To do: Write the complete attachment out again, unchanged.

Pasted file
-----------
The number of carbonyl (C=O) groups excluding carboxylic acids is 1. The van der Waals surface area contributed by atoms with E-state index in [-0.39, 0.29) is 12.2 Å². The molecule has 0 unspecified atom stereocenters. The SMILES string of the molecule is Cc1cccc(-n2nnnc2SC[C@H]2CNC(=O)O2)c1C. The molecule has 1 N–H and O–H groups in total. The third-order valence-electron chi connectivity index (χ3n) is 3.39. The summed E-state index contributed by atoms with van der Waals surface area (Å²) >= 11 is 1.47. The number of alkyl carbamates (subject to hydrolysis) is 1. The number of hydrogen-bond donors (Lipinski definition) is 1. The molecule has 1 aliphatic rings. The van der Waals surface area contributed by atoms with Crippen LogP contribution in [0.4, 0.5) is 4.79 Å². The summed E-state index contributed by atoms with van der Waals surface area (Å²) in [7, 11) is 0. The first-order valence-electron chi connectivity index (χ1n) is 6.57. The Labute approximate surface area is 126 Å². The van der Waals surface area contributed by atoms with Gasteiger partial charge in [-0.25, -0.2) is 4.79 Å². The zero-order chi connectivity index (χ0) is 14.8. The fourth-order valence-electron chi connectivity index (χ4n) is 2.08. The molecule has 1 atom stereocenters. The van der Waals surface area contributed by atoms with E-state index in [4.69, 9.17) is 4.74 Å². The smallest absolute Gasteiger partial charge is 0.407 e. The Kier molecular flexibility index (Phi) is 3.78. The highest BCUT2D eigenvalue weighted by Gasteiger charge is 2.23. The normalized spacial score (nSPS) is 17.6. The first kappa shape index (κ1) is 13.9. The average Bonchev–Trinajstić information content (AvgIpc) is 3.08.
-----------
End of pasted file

The number of carbonyl (C=O) groups excluding carboxylic acids is 1. The van der Waals surface area contributed by atoms with E-state index in [-0.39, 0.29) is 12.2 Å². The molecule has 0 unspecified atom stereocenters. The SMILES string of the molecule is Cc1cccc(-n2nnnc2SC[C@H]2CNC(=O)O2)c1C. The molecule has 1 N–H and O–H groups in total. The third-order valence-electron chi connectivity index (χ3n) is 3.39. The summed E-state index contributed by atoms with van der Waals surface area (Å²) >= 11 is 1.47. The number of alkyl carbamates (subject to hydrolysis) is 1. The number of hydrogen-bond donors (Lipinski definition) is 1. The molecule has 1 aliphatic rings. The van der Waals surface area contributed by atoms with Crippen LogP contribution in [0.4, 0.5) is 4.79 Å². The summed E-state index contributed by atoms with van der Waals surface area (Å²) in [7, 11) is 0. The first-order valence-electron chi connectivity index (χ1n) is 6.57. The Labute approximate surface area is 126 Å². The van der Waals surface area contributed by atoms with Gasteiger partial charge in [-0.25, -0.2) is 4.79 Å². The zero-order chi connectivity index (χ0) is 14.8. The fourth-order valence-electron chi connectivity index (χ4n) is 2.08. The molecule has 1 atom stereocenters. The van der Waals surface area contributed by atoms with E-state index in [4.69, 9.17) is 4.74 Å². The smallest absolute Gasteiger partial charge is 0.407 e. The Kier molecular flexibility index (Phi) is 3.78. The highest BCUT2D eigenvalue weighted by Gasteiger charge is 2.23. The normalized spacial score (nSPS) is 17.6. The first kappa shape index (κ1) is 13.9. The average Bonchev–Trinajstić information content (AvgIpc) is 3.08.